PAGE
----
By Scott Moritz
Yahoo (YHOO) chief Jerry Yang has lost a deal and gained some enemies.
Yes, Microsoft (MSFT) walked away from the proposed blockbuster merger – but no, the new enemy is not Microsoft CEO Steve Ballmer.
Instead, it’s Gordon Crawford of Capital Research Global Investors, a holder of 6% of Yahoo’s shares.
Crawford voiced his extreme disappointment in Yang in press reports, including a piece in Tuesday’s Wall Street Journal taking direct aim at Yang and his hamhanded treatment of the Microsoft offer. “I think he overplayed a weak hand,” Crawford told the Journal.
He’s not alone. Other Yahoo investors have taken issue with the way Yang tried to hardball his way to a higher bid.
“This $37 price was ridiculous,” said one Yahoo investor referring to Yang’s deal-breaking counter offer to Ballmer in Seattle on Saturday. “I would have had no problem taking the thing at $31,” the investor said.
Yang has since protested that the $37 pitch was merely a starting point to get the talks going. But after three months, two rejections and a ad outsourcing pact with rival Google (GOOG), Microsoft’s Ballmer decided to use Yang’s starter as an end to the discussions.
The move puts Yang under the spotlight as big investors and small watched Yahoo’s value shrink – on Monday, the stock closed 15% below its closing price Friday.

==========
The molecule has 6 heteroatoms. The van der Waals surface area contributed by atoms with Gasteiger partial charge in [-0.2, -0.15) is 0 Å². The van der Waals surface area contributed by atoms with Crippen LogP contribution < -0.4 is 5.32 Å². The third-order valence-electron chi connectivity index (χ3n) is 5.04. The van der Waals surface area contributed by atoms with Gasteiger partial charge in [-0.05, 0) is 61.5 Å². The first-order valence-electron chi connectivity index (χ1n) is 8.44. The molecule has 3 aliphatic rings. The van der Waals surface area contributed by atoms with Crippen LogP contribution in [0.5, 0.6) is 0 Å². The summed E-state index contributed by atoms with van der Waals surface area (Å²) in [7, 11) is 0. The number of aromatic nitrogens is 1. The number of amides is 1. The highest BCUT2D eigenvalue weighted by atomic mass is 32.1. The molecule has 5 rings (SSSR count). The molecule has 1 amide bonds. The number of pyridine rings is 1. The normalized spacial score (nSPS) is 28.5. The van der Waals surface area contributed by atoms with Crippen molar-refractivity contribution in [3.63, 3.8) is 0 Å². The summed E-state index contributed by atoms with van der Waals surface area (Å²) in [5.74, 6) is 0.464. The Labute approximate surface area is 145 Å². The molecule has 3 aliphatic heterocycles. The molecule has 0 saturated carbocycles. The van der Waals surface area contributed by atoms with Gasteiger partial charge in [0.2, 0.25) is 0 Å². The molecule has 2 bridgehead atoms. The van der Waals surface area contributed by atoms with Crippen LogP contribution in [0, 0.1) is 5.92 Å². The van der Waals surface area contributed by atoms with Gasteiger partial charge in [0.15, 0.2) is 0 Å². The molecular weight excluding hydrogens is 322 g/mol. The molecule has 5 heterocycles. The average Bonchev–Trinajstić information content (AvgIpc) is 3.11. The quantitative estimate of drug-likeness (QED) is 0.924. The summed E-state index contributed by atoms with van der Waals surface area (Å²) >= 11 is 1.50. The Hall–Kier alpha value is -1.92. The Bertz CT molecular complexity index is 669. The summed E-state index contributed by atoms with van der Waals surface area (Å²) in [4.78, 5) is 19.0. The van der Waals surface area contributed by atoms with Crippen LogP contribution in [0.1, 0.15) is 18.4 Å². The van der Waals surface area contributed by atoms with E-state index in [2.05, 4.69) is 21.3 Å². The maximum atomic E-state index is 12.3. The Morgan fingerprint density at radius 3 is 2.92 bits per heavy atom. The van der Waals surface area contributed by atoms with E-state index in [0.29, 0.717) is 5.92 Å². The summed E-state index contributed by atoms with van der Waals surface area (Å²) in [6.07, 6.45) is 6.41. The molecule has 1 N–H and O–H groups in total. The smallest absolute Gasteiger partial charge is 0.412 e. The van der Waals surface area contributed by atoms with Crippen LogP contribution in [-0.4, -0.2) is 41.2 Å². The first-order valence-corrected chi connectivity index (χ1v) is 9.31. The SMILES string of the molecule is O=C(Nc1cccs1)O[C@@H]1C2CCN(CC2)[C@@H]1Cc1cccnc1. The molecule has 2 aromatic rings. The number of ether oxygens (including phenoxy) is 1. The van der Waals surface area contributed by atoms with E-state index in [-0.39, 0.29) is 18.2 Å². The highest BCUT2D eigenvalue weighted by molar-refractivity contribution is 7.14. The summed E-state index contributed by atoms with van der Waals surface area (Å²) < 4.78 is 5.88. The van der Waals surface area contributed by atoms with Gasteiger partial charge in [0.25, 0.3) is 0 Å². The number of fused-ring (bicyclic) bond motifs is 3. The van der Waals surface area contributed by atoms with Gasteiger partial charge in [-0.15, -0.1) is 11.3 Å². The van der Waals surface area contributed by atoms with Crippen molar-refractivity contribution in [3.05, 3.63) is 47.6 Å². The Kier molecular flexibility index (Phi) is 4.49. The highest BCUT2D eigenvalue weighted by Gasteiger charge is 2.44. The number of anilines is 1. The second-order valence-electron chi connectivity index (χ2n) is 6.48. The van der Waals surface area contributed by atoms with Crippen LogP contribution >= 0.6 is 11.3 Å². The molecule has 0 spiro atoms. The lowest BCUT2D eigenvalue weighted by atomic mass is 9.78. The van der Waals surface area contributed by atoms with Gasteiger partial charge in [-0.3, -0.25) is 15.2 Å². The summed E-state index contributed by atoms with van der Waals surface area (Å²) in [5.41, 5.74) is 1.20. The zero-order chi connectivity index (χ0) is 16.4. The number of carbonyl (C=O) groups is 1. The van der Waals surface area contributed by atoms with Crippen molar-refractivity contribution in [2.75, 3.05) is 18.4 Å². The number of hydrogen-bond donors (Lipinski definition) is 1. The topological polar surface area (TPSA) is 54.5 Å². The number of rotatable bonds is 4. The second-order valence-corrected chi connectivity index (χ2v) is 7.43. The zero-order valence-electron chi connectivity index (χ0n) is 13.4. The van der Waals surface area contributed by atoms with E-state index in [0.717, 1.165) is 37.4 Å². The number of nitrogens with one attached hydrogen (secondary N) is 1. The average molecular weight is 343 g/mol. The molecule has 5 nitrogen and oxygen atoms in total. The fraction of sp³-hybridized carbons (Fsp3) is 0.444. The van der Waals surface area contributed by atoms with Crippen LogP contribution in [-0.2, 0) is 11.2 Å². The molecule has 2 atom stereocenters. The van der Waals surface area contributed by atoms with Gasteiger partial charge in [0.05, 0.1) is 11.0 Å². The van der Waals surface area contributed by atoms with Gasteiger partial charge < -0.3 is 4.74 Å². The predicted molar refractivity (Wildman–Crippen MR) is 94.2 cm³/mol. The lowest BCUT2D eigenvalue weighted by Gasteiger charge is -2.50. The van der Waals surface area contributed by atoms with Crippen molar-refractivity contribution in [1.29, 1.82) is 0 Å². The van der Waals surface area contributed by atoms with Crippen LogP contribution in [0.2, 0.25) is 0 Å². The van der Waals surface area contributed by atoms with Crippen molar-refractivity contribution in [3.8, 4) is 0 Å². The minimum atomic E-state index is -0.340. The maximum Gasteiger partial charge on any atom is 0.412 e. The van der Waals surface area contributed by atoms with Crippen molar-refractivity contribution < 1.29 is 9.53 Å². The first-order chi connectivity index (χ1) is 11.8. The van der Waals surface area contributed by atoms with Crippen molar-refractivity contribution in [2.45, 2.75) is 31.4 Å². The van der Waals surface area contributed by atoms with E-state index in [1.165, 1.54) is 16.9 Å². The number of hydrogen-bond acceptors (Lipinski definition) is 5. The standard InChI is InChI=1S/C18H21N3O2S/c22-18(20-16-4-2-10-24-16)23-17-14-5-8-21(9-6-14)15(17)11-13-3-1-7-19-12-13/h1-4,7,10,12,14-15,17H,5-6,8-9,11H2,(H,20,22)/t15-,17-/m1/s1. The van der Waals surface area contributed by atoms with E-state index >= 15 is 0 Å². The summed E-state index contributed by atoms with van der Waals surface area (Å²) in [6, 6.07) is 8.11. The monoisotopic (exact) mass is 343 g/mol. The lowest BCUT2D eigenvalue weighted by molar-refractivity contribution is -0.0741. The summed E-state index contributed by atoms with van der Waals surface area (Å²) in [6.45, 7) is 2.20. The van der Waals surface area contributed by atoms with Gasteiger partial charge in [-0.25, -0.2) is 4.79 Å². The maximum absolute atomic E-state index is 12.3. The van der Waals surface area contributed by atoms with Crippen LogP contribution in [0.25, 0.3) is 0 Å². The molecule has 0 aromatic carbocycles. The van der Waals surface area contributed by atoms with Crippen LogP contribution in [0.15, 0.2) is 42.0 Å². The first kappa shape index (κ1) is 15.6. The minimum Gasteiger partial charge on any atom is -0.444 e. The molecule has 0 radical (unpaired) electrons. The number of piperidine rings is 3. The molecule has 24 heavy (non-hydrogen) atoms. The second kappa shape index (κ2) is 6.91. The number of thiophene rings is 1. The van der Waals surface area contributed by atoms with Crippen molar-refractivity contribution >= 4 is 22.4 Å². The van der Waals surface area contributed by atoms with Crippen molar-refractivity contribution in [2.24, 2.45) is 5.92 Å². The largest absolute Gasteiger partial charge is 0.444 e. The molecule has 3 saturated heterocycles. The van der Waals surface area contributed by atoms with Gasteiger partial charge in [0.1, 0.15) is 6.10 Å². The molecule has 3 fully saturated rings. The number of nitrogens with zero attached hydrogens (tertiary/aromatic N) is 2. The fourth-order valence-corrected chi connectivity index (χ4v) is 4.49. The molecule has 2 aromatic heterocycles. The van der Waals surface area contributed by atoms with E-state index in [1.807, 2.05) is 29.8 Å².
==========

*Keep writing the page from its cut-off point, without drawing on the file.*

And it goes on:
“This is a clear example where the management didn’t have the best interest of the shareholders at heart. I think a lot of shareholders would have been very happy to do this deal at $33,” said Jacob Internet Fund manager and Yahoo shareholder Darren Chervitz, in Fortune Techland story Monday.
Another big stakeholder, Bill Miller of Legg Mason, whose firm swung to a $256 million loss in the first quarter on bad bets in Countrywide and Bear Stearns, is also feeling the pressure of having more than a 6% position in Yahoo. Miller told Bloomberg that he’s holding out hope that Microsoft and Yahoo can rekindle the discussions.
“There’s probably a lot of people jumping up and down today,” Miller told Bloomberg.
He expects Microsoft to come back. “If I’m sitting in their shoes, I’ll go away and see what happens,” Miller said . “I can come back and the worst case is, I’ll pay six months more of my free cash flow.”
For Microsoft, while the software giant may have averted overpaying for Yahoo, it hasn’t solved the bigger problem: How to compete with Google for the Internet advertising bounty.
Meanwhile, Yang and Yahoo will have a chance to feel some of the investor blowback at the annual shareholder meeting scheduled for July 3.
Observers such as Fortune’s Go West columnist Adam Lashinsky ask: “What will happen to Yahoo’s board? Will angry shareholders kick out its value-destroying board?”